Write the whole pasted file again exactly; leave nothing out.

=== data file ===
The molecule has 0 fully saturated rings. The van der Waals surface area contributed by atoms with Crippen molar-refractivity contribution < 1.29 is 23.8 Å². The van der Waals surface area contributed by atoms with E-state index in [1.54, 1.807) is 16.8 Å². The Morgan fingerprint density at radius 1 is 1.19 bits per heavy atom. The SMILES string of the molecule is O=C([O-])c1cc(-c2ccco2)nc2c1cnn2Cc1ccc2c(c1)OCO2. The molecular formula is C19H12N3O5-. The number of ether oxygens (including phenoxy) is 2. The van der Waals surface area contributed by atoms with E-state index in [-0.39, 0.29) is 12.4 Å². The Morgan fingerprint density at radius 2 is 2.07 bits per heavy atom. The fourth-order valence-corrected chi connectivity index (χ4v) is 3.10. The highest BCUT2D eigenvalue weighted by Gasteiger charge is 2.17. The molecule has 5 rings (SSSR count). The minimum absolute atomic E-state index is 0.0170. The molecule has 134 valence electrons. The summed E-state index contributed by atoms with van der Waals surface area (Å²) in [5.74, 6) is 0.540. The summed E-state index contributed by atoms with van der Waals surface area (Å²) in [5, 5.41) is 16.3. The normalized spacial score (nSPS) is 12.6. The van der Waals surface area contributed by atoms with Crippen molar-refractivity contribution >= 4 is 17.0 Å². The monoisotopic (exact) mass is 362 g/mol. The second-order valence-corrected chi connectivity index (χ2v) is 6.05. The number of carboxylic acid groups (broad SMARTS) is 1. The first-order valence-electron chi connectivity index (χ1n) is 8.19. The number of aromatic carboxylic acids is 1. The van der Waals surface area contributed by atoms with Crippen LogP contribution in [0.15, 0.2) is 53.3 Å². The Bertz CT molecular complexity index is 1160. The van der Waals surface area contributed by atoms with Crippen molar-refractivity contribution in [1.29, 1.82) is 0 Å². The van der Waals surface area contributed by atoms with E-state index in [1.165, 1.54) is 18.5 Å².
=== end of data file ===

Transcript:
The molecule has 0 fully saturated rings. The van der Waals surface area contributed by atoms with Crippen molar-refractivity contribution < 1.29 is 23.8 Å². The van der Waals surface area contributed by atoms with E-state index in [1.54, 1.807) is 16.8 Å². The Morgan fingerprint density at radius 1 is 1.19 bits per heavy atom. The SMILES string of the molecule is O=C([O-])c1cc(-c2ccco2)nc2c1cnn2Cc1ccc2c(c1)OCO2. The molecular formula is C19H12N3O5-. The number of ether oxygens (including phenoxy) is 2. The van der Waals surface area contributed by atoms with E-state index in [-0.39, 0.29) is 12.4 Å². The Morgan fingerprint density at radius 2 is 2.07 bits per heavy atom. The fourth-order valence-corrected chi connectivity index (χ4v) is 3.10. The highest BCUT2D eigenvalue weighted by Gasteiger charge is 2.17. The molecule has 5 rings (SSSR count). The minimum absolute atomic E-state index is 0.0170. The molecule has 134 valence electrons. The summed E-state index contributed by atoms with van der Waals surface area (Å²) in [5.74, 6) is 0.540. The summed E-state index contributed by atoms with van der Waals surface area (Å²) in [5, 5.41) is 16.3. The normalized spacial score (nSPS) is 12.6. The van der Waals surface area contributed by atoms with Crippen molar-refractivity contribution >= 4 is 17.0 Å². The monoisotopic (exact) mass is 362 g/mol. The second-order valence-corrected chi connectivity index (χ2v) is 6.05. The number of carboxylic acid groups (broad SMARTS) is 1. The first-order valence-electron chi connectivity index (χ1n) is 8.19. The number of aromatic carboxylic acids is 1. The van der Waals surface area contributed by atoms with Crippen LogP contribution in [0.15, 0.2) is 53.3 Å². The Bertz CT molecular complexity index is 1160. The van der Waals surface area contributed by atoms with Crippen molar-refractivity contribution in [1.29, 1.82) is 0 Å². The van der Waals surface area contributed by atoms with E-state index in [1.165, 1.54) is 18.5 Å².